In reviewing the school policies on use of school devices, Safe and Appropriate Use of Technology and the Internet, the excerpts below apply to the issue that Jenny reported to PEP. (Entire content of the policies can be found at:

There are processes in place to protect students while using technology and web-based instructional tools. All students will be trained annually in Internet safety. The district also uses Internet filters to remove most harmful content. District supplied devices and cellular hotspots provide filtering at school and at home. These protective measures do not relieve students of their responsibility to comply with all applicable policies and procedures and to use school system technology and networks safely, responsibly and in compliance with all applicable laws. Nor do they relieve parents and guardians of their responsibility to monitor and supervise safe and inappropriate use of technology and the Internet in settings outside of school.

Parents who do not want their student to be issued a WCPSS device may opt to provide their own for the student’s use at school, so long as the device is a laptop computer (no tablets), has the latest operating system, and includes a keyboard, camera, and microphone.  The device must otherwise be safe, adequate, and compatible with WCPSS educational services and technology resources.

It’s apparent that the school district failed this mother and her son for these reasons:

1. The school’s filtering system was inept at preventing John from accessing numerous adult websites.

2. Student training in Internet safety was either nonexistent or ineffective.

3. The tech user agreement was problematic as it presumed a third-grade student has the same intellectual functioning skills as a high school student.

4. School officials took little to no responsibility for what John stumbled into or

inadvertently accessed on his device and were reluctant to respond to a mother’s

request to protect her son.

5. The parent’s right to provide her child with his own electronic device was denied.

Like most parents, Jenny trusted that her son’s school device was safe for him to use. She never anticipated that he would be endangered by sexually inappropriate material and is concerned that images he saw on his device would forever be embedded in his brain. Unfortunately, electronic devices are not the only problem. Jenny learned that sexually inappropriate books were also in school libraries. Schools must be held accountable for failing to protect students from harmful materials as they shoulder responsibility for keeping kids safe when they are in school, whether physically or remotely. With the increase of online remote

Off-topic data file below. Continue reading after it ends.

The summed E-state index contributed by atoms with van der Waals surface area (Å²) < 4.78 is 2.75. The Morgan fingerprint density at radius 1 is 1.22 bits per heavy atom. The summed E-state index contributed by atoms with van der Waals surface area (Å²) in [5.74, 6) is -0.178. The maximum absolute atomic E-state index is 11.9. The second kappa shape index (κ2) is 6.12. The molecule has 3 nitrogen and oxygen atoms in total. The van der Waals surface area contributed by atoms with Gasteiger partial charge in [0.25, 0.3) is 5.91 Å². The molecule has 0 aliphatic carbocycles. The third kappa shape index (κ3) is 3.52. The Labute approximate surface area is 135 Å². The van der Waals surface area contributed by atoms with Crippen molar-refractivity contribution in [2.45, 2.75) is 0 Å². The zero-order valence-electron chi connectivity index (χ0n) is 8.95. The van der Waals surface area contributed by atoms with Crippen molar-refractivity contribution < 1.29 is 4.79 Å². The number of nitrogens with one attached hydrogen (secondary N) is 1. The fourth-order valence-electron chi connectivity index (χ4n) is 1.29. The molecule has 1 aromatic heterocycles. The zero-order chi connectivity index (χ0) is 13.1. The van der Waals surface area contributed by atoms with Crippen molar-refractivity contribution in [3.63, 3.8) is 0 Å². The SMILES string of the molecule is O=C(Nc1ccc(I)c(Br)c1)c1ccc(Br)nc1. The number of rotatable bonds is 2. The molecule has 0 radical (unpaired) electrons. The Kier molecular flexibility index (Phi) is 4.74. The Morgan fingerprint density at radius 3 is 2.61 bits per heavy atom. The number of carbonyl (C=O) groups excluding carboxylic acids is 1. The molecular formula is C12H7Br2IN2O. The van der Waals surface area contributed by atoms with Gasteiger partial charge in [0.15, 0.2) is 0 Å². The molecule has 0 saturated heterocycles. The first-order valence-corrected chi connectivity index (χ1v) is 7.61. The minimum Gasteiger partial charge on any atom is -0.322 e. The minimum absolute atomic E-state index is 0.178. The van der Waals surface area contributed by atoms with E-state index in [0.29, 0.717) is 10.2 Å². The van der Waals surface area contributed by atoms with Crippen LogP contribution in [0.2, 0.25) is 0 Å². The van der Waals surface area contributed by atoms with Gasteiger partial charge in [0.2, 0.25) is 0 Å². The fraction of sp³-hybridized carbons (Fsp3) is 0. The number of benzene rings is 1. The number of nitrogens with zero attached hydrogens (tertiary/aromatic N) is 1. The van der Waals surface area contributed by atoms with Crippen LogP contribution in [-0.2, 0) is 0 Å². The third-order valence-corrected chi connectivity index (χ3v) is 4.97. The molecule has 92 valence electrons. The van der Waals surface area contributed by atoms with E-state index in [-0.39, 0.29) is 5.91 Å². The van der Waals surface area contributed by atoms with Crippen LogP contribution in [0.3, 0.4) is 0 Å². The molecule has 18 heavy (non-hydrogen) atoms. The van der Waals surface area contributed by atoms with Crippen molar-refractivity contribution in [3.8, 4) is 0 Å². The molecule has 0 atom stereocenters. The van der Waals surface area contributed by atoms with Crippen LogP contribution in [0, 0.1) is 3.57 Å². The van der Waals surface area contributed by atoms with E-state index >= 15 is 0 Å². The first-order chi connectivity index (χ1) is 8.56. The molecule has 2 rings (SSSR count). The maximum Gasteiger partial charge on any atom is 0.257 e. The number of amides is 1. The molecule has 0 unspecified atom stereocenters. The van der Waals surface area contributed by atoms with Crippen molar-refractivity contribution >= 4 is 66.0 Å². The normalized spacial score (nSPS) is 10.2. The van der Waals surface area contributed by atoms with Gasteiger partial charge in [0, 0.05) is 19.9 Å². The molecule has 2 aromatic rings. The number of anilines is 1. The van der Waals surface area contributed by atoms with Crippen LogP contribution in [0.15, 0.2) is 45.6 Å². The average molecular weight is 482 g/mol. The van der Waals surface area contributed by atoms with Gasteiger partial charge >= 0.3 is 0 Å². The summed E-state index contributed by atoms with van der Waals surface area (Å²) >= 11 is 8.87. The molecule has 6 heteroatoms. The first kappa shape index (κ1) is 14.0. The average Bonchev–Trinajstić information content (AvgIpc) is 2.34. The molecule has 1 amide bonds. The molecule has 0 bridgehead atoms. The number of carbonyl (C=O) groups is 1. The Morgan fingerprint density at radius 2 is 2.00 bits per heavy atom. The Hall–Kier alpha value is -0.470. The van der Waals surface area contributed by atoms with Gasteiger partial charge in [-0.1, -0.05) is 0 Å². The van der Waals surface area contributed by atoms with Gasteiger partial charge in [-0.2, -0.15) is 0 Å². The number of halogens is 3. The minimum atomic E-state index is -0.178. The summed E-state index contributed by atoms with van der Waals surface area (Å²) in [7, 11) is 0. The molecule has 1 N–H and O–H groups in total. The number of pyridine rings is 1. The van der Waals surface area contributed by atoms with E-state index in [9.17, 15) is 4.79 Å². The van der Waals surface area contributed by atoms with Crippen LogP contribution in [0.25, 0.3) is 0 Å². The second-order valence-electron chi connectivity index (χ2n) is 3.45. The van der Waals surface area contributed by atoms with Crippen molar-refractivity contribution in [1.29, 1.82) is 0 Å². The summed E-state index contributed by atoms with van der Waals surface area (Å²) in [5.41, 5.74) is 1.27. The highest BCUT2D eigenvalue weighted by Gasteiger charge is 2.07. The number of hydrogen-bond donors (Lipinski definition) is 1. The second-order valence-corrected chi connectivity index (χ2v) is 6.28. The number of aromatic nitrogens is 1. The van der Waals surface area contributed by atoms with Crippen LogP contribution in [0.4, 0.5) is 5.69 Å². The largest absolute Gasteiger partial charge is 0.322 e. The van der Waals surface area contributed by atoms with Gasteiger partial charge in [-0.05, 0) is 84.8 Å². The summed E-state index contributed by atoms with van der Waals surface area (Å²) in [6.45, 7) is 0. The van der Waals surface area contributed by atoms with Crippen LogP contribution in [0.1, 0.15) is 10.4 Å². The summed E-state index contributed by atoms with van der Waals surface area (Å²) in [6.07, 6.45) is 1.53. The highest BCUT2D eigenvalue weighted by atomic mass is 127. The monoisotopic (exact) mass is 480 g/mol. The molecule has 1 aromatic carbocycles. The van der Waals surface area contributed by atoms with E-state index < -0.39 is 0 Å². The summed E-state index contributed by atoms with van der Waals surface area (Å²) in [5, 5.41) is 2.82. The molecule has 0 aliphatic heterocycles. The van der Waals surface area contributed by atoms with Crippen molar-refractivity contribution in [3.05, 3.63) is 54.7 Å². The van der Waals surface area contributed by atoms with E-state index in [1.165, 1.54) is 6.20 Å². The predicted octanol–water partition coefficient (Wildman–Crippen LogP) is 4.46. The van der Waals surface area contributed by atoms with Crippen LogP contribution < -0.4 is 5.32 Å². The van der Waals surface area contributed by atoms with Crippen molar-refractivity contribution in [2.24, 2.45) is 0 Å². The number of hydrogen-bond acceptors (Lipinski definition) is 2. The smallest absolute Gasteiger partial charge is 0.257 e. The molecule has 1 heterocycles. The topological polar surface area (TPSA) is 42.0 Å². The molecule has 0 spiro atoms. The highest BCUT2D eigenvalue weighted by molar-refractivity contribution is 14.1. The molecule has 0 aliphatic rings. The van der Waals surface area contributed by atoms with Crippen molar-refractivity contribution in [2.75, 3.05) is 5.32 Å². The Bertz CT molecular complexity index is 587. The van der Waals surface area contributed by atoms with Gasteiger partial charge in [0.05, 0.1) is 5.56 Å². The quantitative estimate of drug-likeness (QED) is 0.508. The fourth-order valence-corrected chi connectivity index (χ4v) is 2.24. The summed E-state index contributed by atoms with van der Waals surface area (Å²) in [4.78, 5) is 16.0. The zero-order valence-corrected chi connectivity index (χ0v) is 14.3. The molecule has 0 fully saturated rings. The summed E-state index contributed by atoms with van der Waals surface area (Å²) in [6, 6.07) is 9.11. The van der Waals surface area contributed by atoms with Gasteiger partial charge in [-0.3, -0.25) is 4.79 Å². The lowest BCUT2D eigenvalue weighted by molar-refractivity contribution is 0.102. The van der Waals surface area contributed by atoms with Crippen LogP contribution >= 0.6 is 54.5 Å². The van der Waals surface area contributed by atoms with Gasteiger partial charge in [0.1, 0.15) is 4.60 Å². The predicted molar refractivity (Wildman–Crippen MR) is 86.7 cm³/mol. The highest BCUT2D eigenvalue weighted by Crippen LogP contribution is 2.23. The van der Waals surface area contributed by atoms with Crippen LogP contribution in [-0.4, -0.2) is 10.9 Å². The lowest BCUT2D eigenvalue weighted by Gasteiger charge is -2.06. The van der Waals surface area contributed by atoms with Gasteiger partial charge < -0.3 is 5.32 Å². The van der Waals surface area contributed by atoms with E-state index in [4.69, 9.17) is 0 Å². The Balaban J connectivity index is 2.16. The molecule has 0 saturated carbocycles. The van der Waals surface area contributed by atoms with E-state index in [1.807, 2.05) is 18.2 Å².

learning, children are increasingly at risk for online sexual exploitation. The National Center forMissing and Exploited Children (NCMEC) shows a 35% increase in reports of suspected child sexual abuse online in 2021: a total of 29.3 million reports – the most ever in one year.

What can parents do to avoid what happened here? Although not fair, parents will have to shoulder the bulk of the burden to protect their child. Information is power. The following are suggestions for parents:

 Read carefully through the Tech Use Agreement for your district.

 Ask school leadership what they do to support teachers and protect students.

 Talk to your child about what to do when they see porn or violent content.

 Model appropriate use of digital screens.

 Set limits on use of devices and screen time.

 Check your child’s browsing histories every night.

 Report problems immediately to the appropriate school personnel.

The Wake County Public School System should take immediate action to remedy the harm done to Jenny and her son and to prevent other students from having similar experiences. If there are no fail-safe systems to protect children online, then school-devices should be used only in classrooms with vigilant oversight by a teacher. It’s time to consider replacing take-home devices with textbooks.

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2 Kommentare

All electronic, World Wide Web devices must be outlawed in all schools! Printed books only!

Similar to all voting machines will be outlawed! Paper ballots only!

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This is a very alarming and disturbing story. I commend Jenny for being vigilant and proactive in protecting her son from the harmful effects of BitLife and other inappropriate content on the internet. It is shocking that the school did not take her concerns seriously and did not provide adequate safeguards for the students’ online safety. I agree with Jenny that BitLife is not a suitable game for children, especially those in elementary school. The game exposes them to mature and graphic themes that they are not ready to handle or understand. The game also encourages risky and immoral behaviors that can have negative consequences in real life. I think Jenny should continue to advocate for her son and other…